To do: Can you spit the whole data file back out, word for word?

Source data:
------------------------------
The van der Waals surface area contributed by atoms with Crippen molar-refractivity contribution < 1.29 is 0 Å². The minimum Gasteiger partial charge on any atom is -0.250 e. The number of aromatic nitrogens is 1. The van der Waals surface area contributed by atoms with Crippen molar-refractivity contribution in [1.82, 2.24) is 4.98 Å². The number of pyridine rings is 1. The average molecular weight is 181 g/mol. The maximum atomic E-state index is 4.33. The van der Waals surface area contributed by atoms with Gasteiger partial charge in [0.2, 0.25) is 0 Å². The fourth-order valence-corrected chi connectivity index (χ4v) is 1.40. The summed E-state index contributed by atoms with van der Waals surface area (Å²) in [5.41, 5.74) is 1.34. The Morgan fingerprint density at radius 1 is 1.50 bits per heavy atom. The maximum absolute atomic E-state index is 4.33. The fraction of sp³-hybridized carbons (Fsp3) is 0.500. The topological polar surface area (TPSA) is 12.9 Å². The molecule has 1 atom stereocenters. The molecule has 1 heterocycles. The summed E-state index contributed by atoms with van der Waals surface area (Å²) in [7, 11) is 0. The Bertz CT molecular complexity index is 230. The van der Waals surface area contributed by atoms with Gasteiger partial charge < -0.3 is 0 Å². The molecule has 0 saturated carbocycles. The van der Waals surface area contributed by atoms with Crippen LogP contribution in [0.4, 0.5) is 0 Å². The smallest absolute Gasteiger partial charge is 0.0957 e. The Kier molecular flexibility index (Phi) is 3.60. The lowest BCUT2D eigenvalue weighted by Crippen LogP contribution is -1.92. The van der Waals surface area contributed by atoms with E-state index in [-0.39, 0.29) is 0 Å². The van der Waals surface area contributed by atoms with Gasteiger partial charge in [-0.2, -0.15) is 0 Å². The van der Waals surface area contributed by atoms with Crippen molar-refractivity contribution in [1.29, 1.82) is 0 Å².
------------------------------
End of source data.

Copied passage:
The van der Waals surface area contributed by atoms with Crippen molar-refractivity contribution < 1.29 is 0 Å². The minimum Gasteiger partial charge on any atom is -0.250 e. The number of aromatic nitrogens is 1. The van der Waals surface area contributed by atoms with Crippen molar-refractivity contribution in [1.82, 2.24) is 4.98 Å². The number of pyridine rings is 1. The average molecular weight is 181 g/mol. The maximum atomic E-state index is 4.33. The van der Waals surface area contributed by atoms with Gasteiger partial charge in [0.2, 0.25) is 0 Å². The fourth-order valence-corrected chi connectivity index (χ4v) is 1.40. The summed E-state index contributed by atoms with van der Waals surface area (Å²) in [5.41, 5.74) is 1.34. The Morgan fingerprint density at radius 1 is 1.50 bits per heavy atom. The maximum absolute atomic E-state index is 4.33. The fraction of sp³-hybridized carbons (Fsp3) is 0.500. The topological polar surface area (TPSA) is 12.9 Å². The molecule has 1 atom stereocenters. The molecule has 1 heterocycles. The summed E-state index contributed by atoms with van der Waals surface area (Å²) in [7, 11) is 0. The Bertz CT molecular complexity index is 230. The van der Waals surface area contributed by atoms with Gasteiger partial charge < -0.3 is 0 Å². The molecule has 0 saturated carbocycles. The van der Waals surface area contributed by atoms with Crippen LogP contribution in [0.4, 0.5) is 0 Å². The smallest absolute Gasteiger partial charge is 0.0957 e. The Kier molecular flexibility index (Phi) is 3.60. The lowest BCUT2D eigenvalue weighted by Crippen LogP contribution is -1.92. The van der Waals surface area contributed by atoms with E-state index in [-0.39, 0.29) is 0 Å². The van der Waals surface area contributed by atoms with Gasteiger partial charge in [-0.2, -0.15) is 0 Å². The van der Waals surface area contributed by atoms with Crippen molar-refractivity contribution in [1.29, 1.82) is 0 Å².